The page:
The chocolate tasting experience starts with sight.
The glistening sea salt teasing the top of a square morsel or a sprinkle of chili popping its orange, red dust across the surface of a rounded delight. Smell the richness, the earthiness or fruity decadence of the creation. Hear the snap of a solid chocolate block.
Once the sweet dark chocolate hits the heat of your mouth and dissolves, the experience reaches a new level. It saturates the tongue, lingering on the roof of your mouth. The flavour lasts. One minute later and the taster can still savour the remnants of the chocolate.
That’s the sign of good-quality chocolate, said Nanaimo chocolatier Veronika McKerrell, owner of Cherub Chocolate.
McKerrell loves making chocolate at her small shop located at 165 Commercial St., because of customer’s responses.
“It always brings some excitement and a little light to people’s lives,” she said.
Chocolate requires tempering. It’s one of the most important steps, said McKerrell. If it isn’t done properly the chocolate could be crumbly or lack the smoothness of a quality product.
The process of creating the best quality is only a difference of one or two degrees.
“You cannot just fix it. You have to start from the beginning,” said McKerrell.
After tempering, the chocolate is placed on a surface to cool. When she wants to work with the chocolate it is brought up to a warming temperature and the artisan only has one minute to create the product or it solidifies.
If customers walk into McKerrell’s store when she is in the middle of making a batch she can’t just drop what she is doing or she’ll have to start from scratch.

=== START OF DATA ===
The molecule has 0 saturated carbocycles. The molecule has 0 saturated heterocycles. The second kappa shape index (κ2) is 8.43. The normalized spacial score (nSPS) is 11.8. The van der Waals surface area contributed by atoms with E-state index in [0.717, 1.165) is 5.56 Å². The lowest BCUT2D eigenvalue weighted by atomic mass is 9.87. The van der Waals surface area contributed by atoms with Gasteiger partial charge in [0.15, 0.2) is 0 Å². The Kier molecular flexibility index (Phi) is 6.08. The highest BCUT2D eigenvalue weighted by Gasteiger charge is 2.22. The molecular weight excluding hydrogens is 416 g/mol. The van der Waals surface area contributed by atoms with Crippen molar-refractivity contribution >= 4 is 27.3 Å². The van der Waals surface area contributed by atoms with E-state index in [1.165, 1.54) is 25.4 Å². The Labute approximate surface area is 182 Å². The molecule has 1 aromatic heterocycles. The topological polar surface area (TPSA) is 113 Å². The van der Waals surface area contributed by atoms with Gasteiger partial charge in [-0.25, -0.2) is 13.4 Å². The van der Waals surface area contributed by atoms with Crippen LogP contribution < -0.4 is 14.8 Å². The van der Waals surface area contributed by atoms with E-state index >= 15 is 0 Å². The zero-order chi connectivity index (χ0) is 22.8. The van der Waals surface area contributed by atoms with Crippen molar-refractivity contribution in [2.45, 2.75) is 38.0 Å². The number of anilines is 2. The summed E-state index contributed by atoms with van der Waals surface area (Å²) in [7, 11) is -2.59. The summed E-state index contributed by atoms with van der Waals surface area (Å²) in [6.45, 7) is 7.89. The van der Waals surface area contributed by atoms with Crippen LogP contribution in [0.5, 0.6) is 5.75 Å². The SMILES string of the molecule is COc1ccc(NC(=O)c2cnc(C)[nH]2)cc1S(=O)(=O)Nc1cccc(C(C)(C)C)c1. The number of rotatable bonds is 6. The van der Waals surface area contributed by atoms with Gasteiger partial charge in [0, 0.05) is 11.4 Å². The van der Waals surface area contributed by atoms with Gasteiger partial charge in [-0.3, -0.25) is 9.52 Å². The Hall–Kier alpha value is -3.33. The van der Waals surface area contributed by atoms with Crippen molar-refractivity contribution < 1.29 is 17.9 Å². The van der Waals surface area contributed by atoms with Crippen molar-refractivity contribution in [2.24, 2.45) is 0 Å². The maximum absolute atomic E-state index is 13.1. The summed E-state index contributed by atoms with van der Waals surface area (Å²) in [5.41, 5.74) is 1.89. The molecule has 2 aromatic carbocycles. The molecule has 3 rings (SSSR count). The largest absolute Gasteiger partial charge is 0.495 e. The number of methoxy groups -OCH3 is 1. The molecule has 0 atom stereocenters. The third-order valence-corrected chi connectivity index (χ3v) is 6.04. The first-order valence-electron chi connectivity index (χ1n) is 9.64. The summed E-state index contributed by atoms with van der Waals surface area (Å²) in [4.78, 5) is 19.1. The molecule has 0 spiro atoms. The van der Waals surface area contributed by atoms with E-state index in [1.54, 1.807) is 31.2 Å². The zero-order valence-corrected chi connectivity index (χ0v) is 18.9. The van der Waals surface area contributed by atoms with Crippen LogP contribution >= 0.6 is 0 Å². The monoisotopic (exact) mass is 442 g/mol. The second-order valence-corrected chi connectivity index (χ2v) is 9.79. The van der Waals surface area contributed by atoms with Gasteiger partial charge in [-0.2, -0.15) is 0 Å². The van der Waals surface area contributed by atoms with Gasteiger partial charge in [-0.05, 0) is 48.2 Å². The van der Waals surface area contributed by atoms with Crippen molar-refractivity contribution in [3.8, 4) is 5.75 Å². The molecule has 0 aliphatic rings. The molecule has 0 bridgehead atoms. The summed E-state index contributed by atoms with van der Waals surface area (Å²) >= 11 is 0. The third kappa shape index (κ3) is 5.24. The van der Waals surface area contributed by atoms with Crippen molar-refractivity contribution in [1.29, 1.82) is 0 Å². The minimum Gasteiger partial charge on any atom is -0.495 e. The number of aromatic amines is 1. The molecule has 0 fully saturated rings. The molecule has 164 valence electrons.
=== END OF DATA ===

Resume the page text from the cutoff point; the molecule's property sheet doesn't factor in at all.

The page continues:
Cherub Chocolate is one of the participants in this year’s Bite of Nanaimo gourmet food festival. McKerrell is bringing about six different creations for people to enjoy at Bite of Nanaimo. A recent trip to Scotland ignited an idea to take millionaire’s shortbread and create a chocolate treat based on it. It has a shortbread crust, a layer of caramel covered in chocolate. Another is chocolate almond with salted caramel, similar to a chocolate almond tart.
“It’s our tribute to fashion; anything with chocolate and sea salt is extremely popular now,” she said.
Bite of Nanaimo is TheatreOne’s largest fundraiser and helps support the organization’s Just Kidding for Kids series, Emerging Voices original plays and live theatre.
“It’s crucial for us,” said Nadine Wiepning, TheatreOne’s manager of marketing and publicity. “We are so grateful to all the restaurants, they are basically volunteering for us.”
The event attracts about 1,000 guests annually. Bite taste tickets to sample the dishes, range from $1-4. Bite of Nanaimo is Friday (Oct. 16) 4-9 p.m. at the Beban Park social centre. Entry tickets are $15 in advance and are available by calling 250-754-7587 or online at www.theatreone.org.